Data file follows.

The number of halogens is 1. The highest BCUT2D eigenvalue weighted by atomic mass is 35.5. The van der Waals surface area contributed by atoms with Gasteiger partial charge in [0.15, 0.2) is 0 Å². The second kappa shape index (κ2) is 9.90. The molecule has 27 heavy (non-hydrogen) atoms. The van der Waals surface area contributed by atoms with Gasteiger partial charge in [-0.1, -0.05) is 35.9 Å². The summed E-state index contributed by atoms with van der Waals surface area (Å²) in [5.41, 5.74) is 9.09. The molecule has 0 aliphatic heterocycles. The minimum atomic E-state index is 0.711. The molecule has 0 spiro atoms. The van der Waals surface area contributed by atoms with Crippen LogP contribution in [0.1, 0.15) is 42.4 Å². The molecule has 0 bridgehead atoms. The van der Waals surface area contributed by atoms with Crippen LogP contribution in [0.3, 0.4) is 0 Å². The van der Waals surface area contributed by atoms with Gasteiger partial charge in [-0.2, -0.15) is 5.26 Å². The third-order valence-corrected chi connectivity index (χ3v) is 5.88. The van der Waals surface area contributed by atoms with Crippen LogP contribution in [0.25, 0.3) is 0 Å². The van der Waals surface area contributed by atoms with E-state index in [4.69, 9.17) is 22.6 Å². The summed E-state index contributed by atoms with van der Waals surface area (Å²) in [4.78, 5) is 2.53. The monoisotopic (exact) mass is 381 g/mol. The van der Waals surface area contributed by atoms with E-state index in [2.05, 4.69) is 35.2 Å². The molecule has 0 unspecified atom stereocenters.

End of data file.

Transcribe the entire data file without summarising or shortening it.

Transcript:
The number of halogens is 1. The highest BCUT2D eigenvalue weighted by atomic mass is 35.5. The van der Waals surface area contributed by atoms with Gasteiger partial charge in [0.15, 0.2) is 0 Å². The second kappa shape index (κ2) is 9.90. The molecule has 27 heavy (non-hydrogen) atoms. The van der Waals surface area contributed by atoms with Gasteiger partial charge in [-0.1, -0.05) is 35.9 Å². The summed E-state index contributed by atoms with van der Waals surface area (Å²) in [5.41, 5.74) is 9.09. The molecule has 0 aliphatic heterocycles. The minimum atomic E-state index is 0.711. The molecule has 0 spiro atoms. The van der Waals surface area contributed by atoms with Crippen LogP contribution in [0.1, 0.15) is 42.4 Å². The molecule has 0 bridgehead atoms. The van der Waals surface area contributed by atoms with Crippen LogP contribution in [0.3, 0.4) is 0 Å². The van der Waals surface area contributed by atoms with Gasteiger partial charge in [-0.2, -0.15) is 5.26 Å². The third-order valence-corrected chi connectivity index (χ3v) is 5.88. The van der Waals surface area contributed by atoms with Crippen LogP contribution in [0.25, 0.3) is 0 Å². The van der Waals surface area contributed by atoms with E-state index in [4.69, 9.17) is 22.6 Å². The summed E-state index contributed by atoms with van der Waals surface area (Å²) in [4.78, 5) is 2.53. The monoisotopic (exact) mass is 381 g/mol. The van der Waals surface area contributed by atoms with E-state index in [2.05, 4.69) is 35.2 Å². The molecule has 0 unspecified atom stereocenters.